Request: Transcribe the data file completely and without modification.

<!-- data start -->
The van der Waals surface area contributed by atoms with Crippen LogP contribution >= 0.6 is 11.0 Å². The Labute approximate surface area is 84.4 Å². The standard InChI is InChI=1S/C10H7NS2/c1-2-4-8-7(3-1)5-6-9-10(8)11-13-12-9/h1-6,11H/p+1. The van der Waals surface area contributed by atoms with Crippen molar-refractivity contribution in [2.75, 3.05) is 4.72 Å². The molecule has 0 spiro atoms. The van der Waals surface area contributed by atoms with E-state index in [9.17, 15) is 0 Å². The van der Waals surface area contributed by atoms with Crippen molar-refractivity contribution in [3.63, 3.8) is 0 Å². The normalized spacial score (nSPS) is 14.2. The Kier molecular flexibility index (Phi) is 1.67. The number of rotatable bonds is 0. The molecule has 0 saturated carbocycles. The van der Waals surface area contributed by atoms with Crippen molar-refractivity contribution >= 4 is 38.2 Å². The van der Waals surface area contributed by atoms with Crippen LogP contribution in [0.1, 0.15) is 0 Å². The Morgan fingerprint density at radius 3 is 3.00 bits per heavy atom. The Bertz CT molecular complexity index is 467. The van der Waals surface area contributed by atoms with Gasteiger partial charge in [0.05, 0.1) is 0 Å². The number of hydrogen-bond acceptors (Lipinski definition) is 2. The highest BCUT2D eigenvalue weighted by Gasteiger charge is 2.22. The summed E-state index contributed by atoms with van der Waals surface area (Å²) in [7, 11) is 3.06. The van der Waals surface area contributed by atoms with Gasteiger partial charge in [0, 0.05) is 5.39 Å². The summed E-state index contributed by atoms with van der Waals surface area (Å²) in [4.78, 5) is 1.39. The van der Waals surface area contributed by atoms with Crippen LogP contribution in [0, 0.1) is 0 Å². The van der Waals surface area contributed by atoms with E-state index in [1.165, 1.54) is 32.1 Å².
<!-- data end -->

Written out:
The van der Waals surface area contributed by atoms with Crippen LogP contribution >= 0.6 is 11.0 Å². The Labute approximate surface area is 84.4 Å². The standard InChI is InChI=1S/C10H7NS2/c1-2-4-8-7(3-1)5-6-9-10(8)11-13-12-9/h1-6,11H/p+1. The van der Waals surface area contributed by atoms with Crippen molar-refractivity contribution in [2.75, 3.05) is 4.72 Å². The molecule has 0 spiro atoms. The van der Waals surface area contributed by atoms with E-state index in [9.17, 15) is 0 Å². The van der Waals surface area contributed by atoms with Crippen molar-refractivity contribution in [3.63, 3.8) is 0 Å². The normalized spacial score (nSPS) is 14.2. The Kier molecular flexibility index (Phi) is 1.67. The number of rotatable bonds is 0. The molecule has 0 saturated carbocycles. The van der Waals surface area contributed by atoms with Crippen molar-refractivity contribution >= 4 is 38.2 Å². The van der Waals surface area contributed by atoms with Crippen LogP contribution in [0.1, 0.15) is 0 Å². The Morgan fingerprint density at radius 3 is 3.00 bits per heavy atom. The Bertz CT molecular complexity index is 467. The van der Waals surface area contributed by atoms with Gasteiger partial charge in [0.05, 0.1) is 0 Å². The number of hydrogen-bond acceptors (Lipinski definition) is 2. The highest BCUT2D eigenvalue weighted by Gasteiger charge is 2.22. The summed E-state index contributed by atoms with van der Waals surface area (Å²) in [7, 11) is 3.06. The van der Waals surface area contributed by atoms with Gasteiger partial charge in [0, 0.05) is 5.39 Å². The summed E-state index contributed by atoms with van der Waals surface area (Å²) in [4.78, 5) is 1.39. The van der Waals surface area contributed by atoms with Crippen LogP contribution in [0, 0.1) is 0 Å². The van der Waals surface area contributed by atoms with E-state index in [1.165, 1.54) is 32.1 Å².